05/12/2012

iTunes 11 - A UI Design Review

Earlier this year, during their product launch event, Apple announced a new version iTunes was going to be released. It was initially billed as a 'ground up redesign'. To me this sounded like good news. This piece of software is a keystone in the iOS ecosystem and it's long been in need of an update. Since it's release (11 years ago) it has steadily built on top of the SoundJam software it acquired to manage iPod content. But it soon went past it's initial intention and became bloated.

After the announcement the rumour mill started talking of a streaming service, much like Spotify or Rdio, which utilised the iCloud services. This seemed a logical step in customer behaviour, but would of course pull apart Apple's Music Store business.

In recent months more attention (than usual) has turned to Apple's software design, following the public ousting of Scott Forstall and the widening of Jonathan Ive's remit in to HCI. Whilst I'm sure this release was signed and sealed before the internal team changes it seems like a good time to take a close look at where the UI design for iTunes has reached with this new version.


iTunes v10

The Visual Layer
The shine is gone. All traces of the old OSX design language have been removed in favor of a more metallic finish, as per the most recent OSX design. Colour is restricted to just greys, with a muted blue for highlights. Strangely it doesn't include the orange which has been introduced to the iPhone version and it doesn't have the heavy black areas seen in the iPad version.

The approach to visual design is certainly not as clean as Rdio and there seems to be some very crowded areas in the interface, even when it's in fullscreen mode. These feel a little fussy and awkward when trying to learn the system.



Switching between the media library and store inverts the main navigation bar and changes the switching button. This completely stumped me. After i moved to the store I felt stuck and found myself really searching for a route out.



Like the iPad, each route to media (Songs, Artists, Genres, Playlists etc) uses a different layout. I can't say I agree with this principle. To my mind Spotify's singular media layout is far more graceful and focussed. The layout for Albums is the same as the iPad version, offering only a scroll bar to find your way round. Where as the layout for Artists is a graceful split between an alphabetical list and second level of detail. For me this is the best designed view in the new version. It's focussed, simple and in keeping with the elegance we've come to expect from Apple.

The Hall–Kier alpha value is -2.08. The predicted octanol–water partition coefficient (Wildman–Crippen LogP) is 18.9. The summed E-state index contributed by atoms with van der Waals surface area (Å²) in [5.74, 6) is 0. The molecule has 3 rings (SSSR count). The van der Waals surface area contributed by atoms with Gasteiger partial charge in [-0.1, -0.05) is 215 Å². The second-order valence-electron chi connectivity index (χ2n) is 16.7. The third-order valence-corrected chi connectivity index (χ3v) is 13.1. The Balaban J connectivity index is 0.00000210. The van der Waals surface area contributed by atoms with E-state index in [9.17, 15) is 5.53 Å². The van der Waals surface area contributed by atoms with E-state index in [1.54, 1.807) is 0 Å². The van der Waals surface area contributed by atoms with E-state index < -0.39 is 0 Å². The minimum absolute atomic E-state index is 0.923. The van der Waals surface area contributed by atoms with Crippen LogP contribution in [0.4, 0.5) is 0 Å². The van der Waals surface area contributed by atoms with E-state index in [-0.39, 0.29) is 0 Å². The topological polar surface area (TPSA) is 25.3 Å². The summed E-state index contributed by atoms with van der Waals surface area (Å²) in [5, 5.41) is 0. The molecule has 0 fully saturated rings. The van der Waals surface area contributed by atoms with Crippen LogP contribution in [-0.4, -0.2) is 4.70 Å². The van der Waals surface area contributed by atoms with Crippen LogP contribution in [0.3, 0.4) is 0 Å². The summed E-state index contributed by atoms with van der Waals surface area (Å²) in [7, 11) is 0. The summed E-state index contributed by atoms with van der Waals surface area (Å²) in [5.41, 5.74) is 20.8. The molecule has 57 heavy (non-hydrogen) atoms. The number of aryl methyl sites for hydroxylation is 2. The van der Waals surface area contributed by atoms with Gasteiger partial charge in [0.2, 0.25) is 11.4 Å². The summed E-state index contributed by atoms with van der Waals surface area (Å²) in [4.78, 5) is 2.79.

Unlike the layout used for Songs, which is frankly a mess.


 It's hard to imagine how the iTunes team arrived at the design of the Songs section. Visually it hops from side to side and up & down at the same time. It doesn't seem that it can be customised, unlike version 10. I'm not wholly convinced this filter adds anything to the software at all.

The Structure
By pushing the TV and Film content in to a distinct category the focus now on back on music. Surprisingly the software launches initially with a very un-Apple intro welcome message.
Not only is this counter to Apple's usual approach of simplicity that requires no explanation, but it's also not click-able, so you can't jump right in.

There is now a more seamless connection from media in to the Store and the integration of iCloud is far more subtle and dare I say it enticing. But iTunes Match has far too much prominence.

The Store
With every release the iTunes Store is getting better. Strangely there are still big differences across devices, but overall it's a far more confident design. The approach to cross selling and overloading options at every step has been hugely toned down, to make the browsing and buying process significantly calmer.

iTunes Store v10

iTunes Store v11



Ultimately it's a bit of a grubby update. The software is improving and the overall structure is mostly better, but the UI design is fussy where surplus features have been left in. It shows signs of intelligent software design, but it's still lacking the 'insanely simple' design principles that makes us love Apple.